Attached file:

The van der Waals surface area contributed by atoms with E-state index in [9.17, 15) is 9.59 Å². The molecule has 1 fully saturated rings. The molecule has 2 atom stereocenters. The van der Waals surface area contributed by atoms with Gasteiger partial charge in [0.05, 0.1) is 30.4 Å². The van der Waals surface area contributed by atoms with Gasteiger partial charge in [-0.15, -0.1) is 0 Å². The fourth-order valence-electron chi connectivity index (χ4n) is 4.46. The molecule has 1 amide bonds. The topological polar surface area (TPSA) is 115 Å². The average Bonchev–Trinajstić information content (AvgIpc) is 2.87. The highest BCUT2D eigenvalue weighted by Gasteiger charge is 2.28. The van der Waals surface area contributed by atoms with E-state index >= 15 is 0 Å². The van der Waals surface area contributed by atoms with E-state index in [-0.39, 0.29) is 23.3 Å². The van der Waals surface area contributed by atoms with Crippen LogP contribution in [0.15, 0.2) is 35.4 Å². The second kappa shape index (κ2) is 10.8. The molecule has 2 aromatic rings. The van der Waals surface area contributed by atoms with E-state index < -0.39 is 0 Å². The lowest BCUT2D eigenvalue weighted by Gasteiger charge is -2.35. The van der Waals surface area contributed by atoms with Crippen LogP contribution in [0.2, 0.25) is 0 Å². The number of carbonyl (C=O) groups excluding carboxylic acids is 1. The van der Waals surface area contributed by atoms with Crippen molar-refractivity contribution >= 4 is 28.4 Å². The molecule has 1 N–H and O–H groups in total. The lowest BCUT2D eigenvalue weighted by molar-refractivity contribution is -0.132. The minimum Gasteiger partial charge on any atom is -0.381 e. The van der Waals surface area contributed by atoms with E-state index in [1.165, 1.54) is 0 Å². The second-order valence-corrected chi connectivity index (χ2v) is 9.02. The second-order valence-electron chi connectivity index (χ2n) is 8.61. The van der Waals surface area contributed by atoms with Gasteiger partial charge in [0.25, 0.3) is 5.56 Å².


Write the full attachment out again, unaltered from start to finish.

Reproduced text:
The van der Waals surface area contributed by atoms with E-state index in [9.17, 15) is 9.59 Å². The molecule has 1 fully saturated rings. The molecule has 2 atom stereocenters. The van der Waals surface area contributed by atoms with Gasteiger partial charge in [0.05, 0.1) is 30.4 Å². The van der Waals surface area contributed by atoms with Gasteiger partial charge in [-0.15, -0.1) is 0 Å². The fourth-order valence-electron chi connectivity index (χ4n) is 4.46. The molecule has 1 amide bonds. The topological polar surface area (TPSA) is 115 Å². The average Bonchev–Trinajstić information content (AvgIpc) is 2.87. The highest BCUT2D eigenvalue weighted by Gasteiger charge is 2.28. The van der Waals surface area contributed by atoms with E-state index >= 15 is 0 Å². The van der Waals surface area contributed by atoms with E-state index in [-0.39, 0.29) is 23.3 Å². The van der Waals surface area contributed by atoms with Crippen LogP contribution in [0.15, 0.2) is 35.4 Å². The second kappa shape index (κ2) is 10.8. The molecule has 2 aromatic rings. The van der Waals surface area contributed by atoms with E-state index < -0.39 is 0 Å². The lowest BCUT2D eigenvalue weighted by Gasteiger charge is -2.35. The van der Waals surface area contributed by atoms with Crippen LogP contribution in [0.2, 0.25) is 0 Å². The number of carbonyl (C=O) groups excluding carboxylic acids is 1. The van der Waals surface area contributed by atoms with Crippen molar-refractivity contribution >= 4 is 28.4 Å². The molecule has 1 N–H and O–H groups in total. The lowest BCUT2D eigenvalue weighted by molar-refractivity contribution is -0.132. The minimum Gasteiger partial charge on any atom is -0.381 e. The van der Waals surface area contributed by atoms with E-state index in [1.165, 1.54) is 0 Å². The second-order valence-corrected chi connectivity index (χ2v) is 9.02. The second-order valence-electron chi connectivity index (χ2n) is 8.61. The van der Waals surface area contributed by atoms with Gasteiger partial charge in [0.25, 0.3) is 5.56 Å².